"A virtual studio is also called a blue-screen studio or green-screen studio," says Andy Wang, vice president for 3D graphics and virtual reality at Imagetech, the first production company in Taiwan to introduce virtual studio technology. He explains that the spacious virtual studio only has simple props, but the blue background is removed from the image by computer and replaced in real time with scenes prepared in advance using Maya or Max software, so that the combined image can be directly broadcast.
Real and virtual intermingle
With virtual studio technology, production firms no longer need to manufacture, install and dismantle physical sets, nor do they need huge warehouses to store them in, for the environments that appear on the screen are all virtual. When filming an introduction to the Louvre museum, for example, the real-life presenter has to be guided around the bare-walled blue-screen studio by a light shining on the floor to show him where to position himself. But in the finished version, when he points his finger, what appears in front of the audience is a famous painting. When he is tired, he leans against a simple blue box in the studio, but what the audience sees him leaning on is an elegant tall-backed palace chair upholstered in velvet. But there are many challenges in this process. For instance, how should the presenter's shadow fall onto the virtual chair? This alone is enough to sort the experts from the wannabes.
The "avatars" that have been all the rage recently are also produced in the blue-screen studio, using "motion capture" technology. A real person wearing specially marked clothes acts as a stand-in and converses with the presenter in the studio. The computer tracks the stand-in's movements, and in real-time hides the human figure and substitutes an exaggerated, appealing avatar, which is what the audience sees.
Virtual studios and interactive 3D technology make possible scenes that would be impossible in the real world. But this visual magic is not only good for the entertainment business-it can also be very useful for news reporting and education.
For instance, says Andy Wang, at the time of the last US presidential elections, CTS news anchor Li Ssu-tuan went to a virtual studio to record reports for which Imagetech created a 3D map of the US. As Li walked across the map from the east coast to the west coast, the votes garnered by each candidate in each state popped up in real time. This kind of effect cannot be achieved with traditional ways of working. In the future, when personal computers are all equipped with digital cameras, viewers everywhere will be able to call in over the Internet in real time, and themselves become characters on the screen.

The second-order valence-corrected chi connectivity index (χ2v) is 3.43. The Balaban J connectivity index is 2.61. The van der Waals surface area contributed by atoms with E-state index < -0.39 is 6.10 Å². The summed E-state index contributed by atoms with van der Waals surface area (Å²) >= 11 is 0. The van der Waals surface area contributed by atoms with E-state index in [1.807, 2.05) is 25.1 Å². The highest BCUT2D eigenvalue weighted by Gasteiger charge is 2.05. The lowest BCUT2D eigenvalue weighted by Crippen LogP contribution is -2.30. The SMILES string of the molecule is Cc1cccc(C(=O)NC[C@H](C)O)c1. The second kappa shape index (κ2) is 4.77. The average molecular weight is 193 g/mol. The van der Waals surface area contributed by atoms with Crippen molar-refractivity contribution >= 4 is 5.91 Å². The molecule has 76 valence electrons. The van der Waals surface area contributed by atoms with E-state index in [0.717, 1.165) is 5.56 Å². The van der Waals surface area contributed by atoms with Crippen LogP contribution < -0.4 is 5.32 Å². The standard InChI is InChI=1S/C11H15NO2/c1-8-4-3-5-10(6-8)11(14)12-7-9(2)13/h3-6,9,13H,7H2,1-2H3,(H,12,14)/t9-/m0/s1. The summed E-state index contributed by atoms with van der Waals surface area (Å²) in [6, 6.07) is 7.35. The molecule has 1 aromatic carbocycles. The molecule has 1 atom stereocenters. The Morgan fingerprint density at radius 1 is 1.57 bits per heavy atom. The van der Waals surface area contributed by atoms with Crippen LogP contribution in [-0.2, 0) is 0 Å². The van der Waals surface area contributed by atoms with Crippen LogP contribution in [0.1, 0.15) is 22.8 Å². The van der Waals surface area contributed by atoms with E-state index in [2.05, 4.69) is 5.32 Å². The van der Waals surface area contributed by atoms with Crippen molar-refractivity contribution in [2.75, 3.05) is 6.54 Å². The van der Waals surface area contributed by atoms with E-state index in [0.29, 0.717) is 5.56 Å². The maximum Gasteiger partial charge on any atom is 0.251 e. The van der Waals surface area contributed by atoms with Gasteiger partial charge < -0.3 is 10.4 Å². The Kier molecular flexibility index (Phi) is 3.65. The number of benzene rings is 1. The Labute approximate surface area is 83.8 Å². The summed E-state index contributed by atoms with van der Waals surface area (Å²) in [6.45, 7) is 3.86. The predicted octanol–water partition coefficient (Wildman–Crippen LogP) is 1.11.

It's creativity that counts
In a virtual studio there is not only a big central screen, but the four walls also hide cameras, all connected to a computer. The system costs as much as NT$50 million. In the United States, because of the strong demand for film production, the going rate to hire a studio for a day is US$60,000. But in Taiwan, "You count yourself lucky if you can get US$3000," says Andy Wang with a wry smile.
Fortunately, after more than a year of intensive promotion by Imagetech, since the middle of this year the rate of use of its virtual studio has been rising continuously. Thus Taiwan is now far better off in this regard than the mainland Chinese TV stations in Beijing and Nanjing that have also invested vast sums in setting up virtual studios, but have to hire them out at rock-bottom prices for lack of demand.
Andy Wang freely admits that due to limitations of experience and funding, the virtual studios in Taiwan fall somewhat short of those overseas in technical terms. But where the real gap lies is in "creativity."
To take Imagetech's flagship program Sisy's News as an example, after the 9-11 attacks last year, the program's presenter, legislator Sisy Chen, had the backdrop changed to the mountains of Afghanistan, in which she appeared dressed up as a bearded "Sisy bin Laden." This had audiences in stitches. But to produce a constant stream of such ideas that have serious content as well as being fun, so that viewers are always presented with new surprises, is no mean feat.
Digital technology can dress all kinds of information in bright clothing and give it a new appearance. Why not open your mind, give rein to your imagination and let yourself go with the electronic flow, to explore the new magical realm of the virtual world!
Defining points and lines, designing textures, performing detailed rendering-3D design is carried out step by step in this way. (courtesy of CGCG Inc. and Ellipsanime)
In the quiet animation office at CGCG Inc., everyone concentrates intently on their computer screens, their moods rising and falling with the movements of the points and lines.
Designing 3D animations is like running a one-man studio. Every angle and every detail of light and shadow has to be considered. When the characters depicted have the proportions of real humans, the degree of difficulty is even greater. (courtesy of CGCG Inc. and Ellipsanime)
Drawing board, colors, airbrush-images hand-painted stroke by stroke and line by line have a unique beauty. Our picture shows a scene at animation company Wang Film Productions.
Clean lines, bold swathes of color, the ability to change and experiment at will, and a desktop that never gets dirty-these are some of the advantages of computer art. Pictured here is a workstation at Wang Film Productions.
The TV series Xcalibur, which combines magic, martial arts and many difficult visual special effects, has won many film awards in Europe and North America. (courtesy of CGCG Inc. and Ellipsanime)